Design Vanguard 2016: Facet Studio
A bicontinental practice unearths hidden meaning to create refined architecture.
Architects & Firms
Osaka, Japan, and Sydney
What’s in a name? For Facet Studio, the answer is: the firm’s philosophy. Whether in their Sydney or Osaka office, Facet’s directors, Olivia Shih, age 40, and Yoshihito Kashiwagi, 42, prioritize coming at a project from different angles to reveal the “gem,” or essence, of every project. “Once we find it,” says Kashiwagi, “we polish it and polish it until it becomes a diamond.”
Today, 90 percent of the diamonds in the rough are in Australia, where the firm has several projects in process, including a Japanese restaurant in Canberra, multiple buildings for a winery in Hunter Valley, a tiny shoe store in a Sydney shopping mall, plus residential projects. To accommodate their growing practice, the duo will move their four-person Sydney office from the city’s central business district to bigger digs in the ’burbs next June. In addition, their three-person office in Osaka keeps them poised to take on new work in Japan.
At the outset, the architects’ practice wasn’t quite so Australia-centric. Though the two met while working for Bates Smart, a corporate firm in Sydney, they came from different places. Born in Taipei, Taiwan, Shih moved to Australia at 13, while Kashiwagi grew up in Osaka, Japan. Because the fathers of both trained as architects, each was exposed to the building arts from a young age. The founder of a construction company, Shih’s father designed the family’s houses, engaging his daughter in the process even when she was in primary school. She also remembers visiting her father’s Sydney projects, which were supervised by her mother. “After school, we would go to the sites to see how they were coming along,” she remembers fondly. Kashiwagi has equally positive memories of his father’s career: “My father really enjoyed his work. He practiced architecture because he wanted to.”
Job satisfaction was part of the profession’s appeal for Kashiwagi. Though he attended architecture school in Tokyo, he had no intention of going overseas. But after seeing a Renzo Piano exhibition, he sought work with the Italian designer. Piano’s detail-oriented methodology influenced Kashiwagi’s design approach, and he liked working alongside people of many nationalities in the studio environment in Italy. Returning to Japan was no longer a given. Instead, he went to Australia.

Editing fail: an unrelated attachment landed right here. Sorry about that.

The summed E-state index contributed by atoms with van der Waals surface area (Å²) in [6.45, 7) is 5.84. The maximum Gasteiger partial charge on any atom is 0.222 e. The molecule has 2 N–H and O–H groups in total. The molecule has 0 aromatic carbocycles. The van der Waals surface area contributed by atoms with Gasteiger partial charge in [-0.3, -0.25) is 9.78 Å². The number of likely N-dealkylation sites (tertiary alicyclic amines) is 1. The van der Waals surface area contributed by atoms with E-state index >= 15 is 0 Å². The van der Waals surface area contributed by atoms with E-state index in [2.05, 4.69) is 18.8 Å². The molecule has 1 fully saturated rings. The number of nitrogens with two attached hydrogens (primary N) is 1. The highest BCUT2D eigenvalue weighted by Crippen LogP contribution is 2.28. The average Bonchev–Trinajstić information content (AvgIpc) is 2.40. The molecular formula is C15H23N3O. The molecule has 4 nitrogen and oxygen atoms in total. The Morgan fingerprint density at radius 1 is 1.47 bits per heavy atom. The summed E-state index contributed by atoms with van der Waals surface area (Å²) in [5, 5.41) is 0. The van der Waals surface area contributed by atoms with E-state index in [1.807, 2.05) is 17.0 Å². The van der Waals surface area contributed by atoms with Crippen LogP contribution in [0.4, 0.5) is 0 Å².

The start of Shih and Kashiwagi’s own studio came about unexpectedly when the owner of a Thai take-out restaurant asked them to update her shop. Because she could not close during the day, the duo created the new components off-site and installed them at night. But Facet Studio’s practice really took off after winning the competition for the Doshisya Kyotanabe Chapel in Kyoto, an ambitious project accomplished partly by coaxing Kashiwagi’s father out of retirement to help them.
Today, Kashiwagi’s father continues to mind Facet’s Osaka shop. Yet nurturing practices in different countries can be challenging, admit Facet’s principals. What plays in Japan might not in Australia. Says Kashiwagi, “Japanese architecture is more experimental and probably would not be so acceptable here in Sydney.” But having access to different building practices is for Facet Studios the best of both worlds.
DESIGN STAFF: 4 (Sydney office), 3 (Osaka office)
PRINCIPALS: Olivia Shih and Yoshihito Kashiwagi
EDUCATION: Shih: University of New South Wales, B.Arch., 2000. Kashiwagi: Graduate School of Keio University, M.Arch., 1999; Keio University, Bachelor of Commerce, 1997
WORK HISTORY: Shih: Bates Smart, 2007–08; Nettleton Tribe, 2004–06; Francis-Jones Morehen Thorp, 2001–03. Kashiwagi: Bates Smart, 2008; Engelen Moore, 2000–07; Renzo Piano Building Workshop, 1999–2000
KEY COMPLETED PROJECTS: Doshisya Kyotanabe Chapel, Kyoto, Japan 2015; M House, Nigata, Japan, 2013; Higasa Lamp, 2013; Sneakerology, Sydney 2011
KEY CURRENT PROJECTS: Pokolbin House & Hunter Valley Cabin, 2018; Seatondale, Sydney, 2017; ExOD (Extraordinary Ordinary Day), 2017; Bellevue House, 2017